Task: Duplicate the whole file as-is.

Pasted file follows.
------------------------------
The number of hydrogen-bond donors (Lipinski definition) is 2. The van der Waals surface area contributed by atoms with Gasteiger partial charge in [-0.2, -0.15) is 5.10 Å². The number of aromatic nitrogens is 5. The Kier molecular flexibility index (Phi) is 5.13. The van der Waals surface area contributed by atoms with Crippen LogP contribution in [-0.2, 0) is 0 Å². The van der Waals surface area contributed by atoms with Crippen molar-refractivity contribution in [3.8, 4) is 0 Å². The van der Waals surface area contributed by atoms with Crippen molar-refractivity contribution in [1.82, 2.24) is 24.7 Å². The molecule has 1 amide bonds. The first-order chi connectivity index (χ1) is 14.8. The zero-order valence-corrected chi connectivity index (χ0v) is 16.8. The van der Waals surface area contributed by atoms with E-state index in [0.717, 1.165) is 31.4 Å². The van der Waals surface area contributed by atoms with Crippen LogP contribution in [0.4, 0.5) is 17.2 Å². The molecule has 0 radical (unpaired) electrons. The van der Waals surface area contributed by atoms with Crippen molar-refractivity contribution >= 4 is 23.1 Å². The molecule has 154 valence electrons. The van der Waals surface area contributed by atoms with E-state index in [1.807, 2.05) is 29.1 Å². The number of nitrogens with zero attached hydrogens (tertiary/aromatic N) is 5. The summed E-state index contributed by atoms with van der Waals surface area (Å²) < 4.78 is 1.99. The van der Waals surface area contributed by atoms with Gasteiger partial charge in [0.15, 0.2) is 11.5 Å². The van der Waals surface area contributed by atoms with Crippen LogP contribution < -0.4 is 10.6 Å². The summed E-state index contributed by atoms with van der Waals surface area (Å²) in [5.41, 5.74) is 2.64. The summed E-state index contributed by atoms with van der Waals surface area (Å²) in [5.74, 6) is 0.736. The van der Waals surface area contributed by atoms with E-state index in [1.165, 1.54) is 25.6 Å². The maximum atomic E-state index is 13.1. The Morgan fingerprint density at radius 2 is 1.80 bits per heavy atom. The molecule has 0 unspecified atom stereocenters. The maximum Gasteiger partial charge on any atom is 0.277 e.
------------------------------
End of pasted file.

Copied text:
The number of hydrogen-bond donors (Lipinski definition) is 2. The van der Waals surface area contributed by atoms with Gasteiger partial charge in [-0.2, -0.15) is 5.10 Å². The number of aromatic nitrogens is 5. The Kier molecular flexibility index (Phi) is 5.13. The van der Waals surface area contributed by atoms with Crippen LogP contribution in [-0.2, 0) is 0 Å². The van der Waals surface area contributed by atoms with Crippen molar-refractivity contribution in [3.8, 4) is 0 Å². The van der Waals surface area contributed by atoms with Crippen molar-refractivity contribution in [1.82, 2.24) is 24.7 Å². The molecule has 1 amide bonds. The first-order chi connectivity index (χ1) is 14.8. The zero-order valence-corrected chi connectivity index (χ0v) is 16.8. The van der Waals surface area contributed by atoms with E-state index in [0.717, 1.165) is 31.4 Å². The van der Waals surface area contributed by atoms with Crippen LogP contribution in [0.4, 0.5) is 17.2 Å². The molecule has 0 radical (unpaired) electrons. The van der Waals surface area contributed by atoms with Crippen molar-refractivity contribution >= 4 is 23.1 Å². The molecule has 154 valence electrons. The van der Waals surface area contributed by atoms with E-state index in [1.807, 2.05) is 29.1 Å². The number of nitrogens with zero attached hydrogens (tertiary/aromatic N) is 5. The summed E-state index contributed by atoms with van der Waals surface area (Å²) < 4.78 is 1.99. The van der Waals surface area contributed by atoms with Gasteiger partial charge in [0.15, 0.2) is 11.5 Å². The van der Waals surface area contributed by atoms with Crippen LogP contribution < -0.4 is 10.6 Å². The summed E-state index contributed by atoms with van der Waals surface area (Å²) in [5.41, 5.74) is 2.64. The summed E-state index contributed by atoms with van der Waals surface area (Å²) in [5.74, 6) is 0.736. The van der Waals surface area contributed by atoms with E-state index in [1.165, 1.54) is 25.6 Å². The maximum atomic E-state index is 13.1. The Morgan fingerprint density at radius 2 is 1.80 bits per heavy atom. The molecule has 0 unspecified atom stereocenters. The maximum Gasteiger partial charge on any atom is 0.277 e.